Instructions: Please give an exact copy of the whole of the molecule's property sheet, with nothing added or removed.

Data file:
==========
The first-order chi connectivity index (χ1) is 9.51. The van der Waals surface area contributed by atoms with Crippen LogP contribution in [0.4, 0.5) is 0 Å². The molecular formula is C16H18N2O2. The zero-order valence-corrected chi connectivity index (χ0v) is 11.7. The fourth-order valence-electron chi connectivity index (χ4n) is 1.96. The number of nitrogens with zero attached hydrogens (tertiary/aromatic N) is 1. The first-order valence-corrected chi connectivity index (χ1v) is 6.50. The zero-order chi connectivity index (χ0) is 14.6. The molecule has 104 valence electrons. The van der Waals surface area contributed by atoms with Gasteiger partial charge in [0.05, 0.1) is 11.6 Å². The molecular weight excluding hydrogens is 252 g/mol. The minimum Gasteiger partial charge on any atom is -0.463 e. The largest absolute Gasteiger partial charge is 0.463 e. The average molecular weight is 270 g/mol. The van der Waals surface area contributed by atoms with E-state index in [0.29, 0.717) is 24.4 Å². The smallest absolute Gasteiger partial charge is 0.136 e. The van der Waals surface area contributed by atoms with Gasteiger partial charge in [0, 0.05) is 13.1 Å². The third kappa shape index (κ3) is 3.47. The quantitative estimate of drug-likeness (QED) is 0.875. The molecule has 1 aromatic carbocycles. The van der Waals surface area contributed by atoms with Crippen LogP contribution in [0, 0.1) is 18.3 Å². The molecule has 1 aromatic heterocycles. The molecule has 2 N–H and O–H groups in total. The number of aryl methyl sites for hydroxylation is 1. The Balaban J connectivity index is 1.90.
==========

The first-order chi connectivity index (χ1) is 9.51. The van der Waals surface area contributed by atoms with Crippen LogP contribution in [0.4, 0.5) is 0 Å². The molecular formula is C16H18N2O2. The zero-order valence-corrected chi connectivity index (χ0v) is 11.7. The fourth-order valence-electron chi connectivity index (χ4n) is 1.96. The number of nitrogens with zero attached hydrogens (tertiary/aromatic N) is 1. The first-order valence-corrected chi connectivity index (χ1v) is 6.50. The zero-order chi connectivity index (χ0) is 14.6. The molecule has 104 valence electrons. The van der Waals surface area contributed by atoms with Gasteiger partial charge in [0.05, 0.1) is 11.6 Å². The molecular weight excluding hydrogens is 252 g/mol. The minimum Gasteiger partial charge on any atom is -0.463 e. The largest absolute Gasteiger partial charge is 0.463 e. The average molecular weight is 270 g/mol. The van der Waals surface area contributed by atoms with E-state index in [0.29, 0.717) is 24.4 Å². The smallest absolute Gasteiger partial charge is 0.136 e. The van der Waals surface area contributed by atoms with Gasteiger partial charge in [0, 0.05) is 13.1 Å². The third kappa shape index (κ3) is 3.47. The quantitative estimate of drug-likeness (QED) is 0.875. The molecule has 1 aromatic carbocycles. The van der Waals surface area contributed by atoms with Crippen LogP contribution in [0, 0.1) is 18.3 Å². The molecule has 1 aromatic heterocycles. The molecule has 2 N–H and O–H groups in total. The number of aryl methyl sites for hydroxylation is 1. The Balaban J connectivity index is 1.90.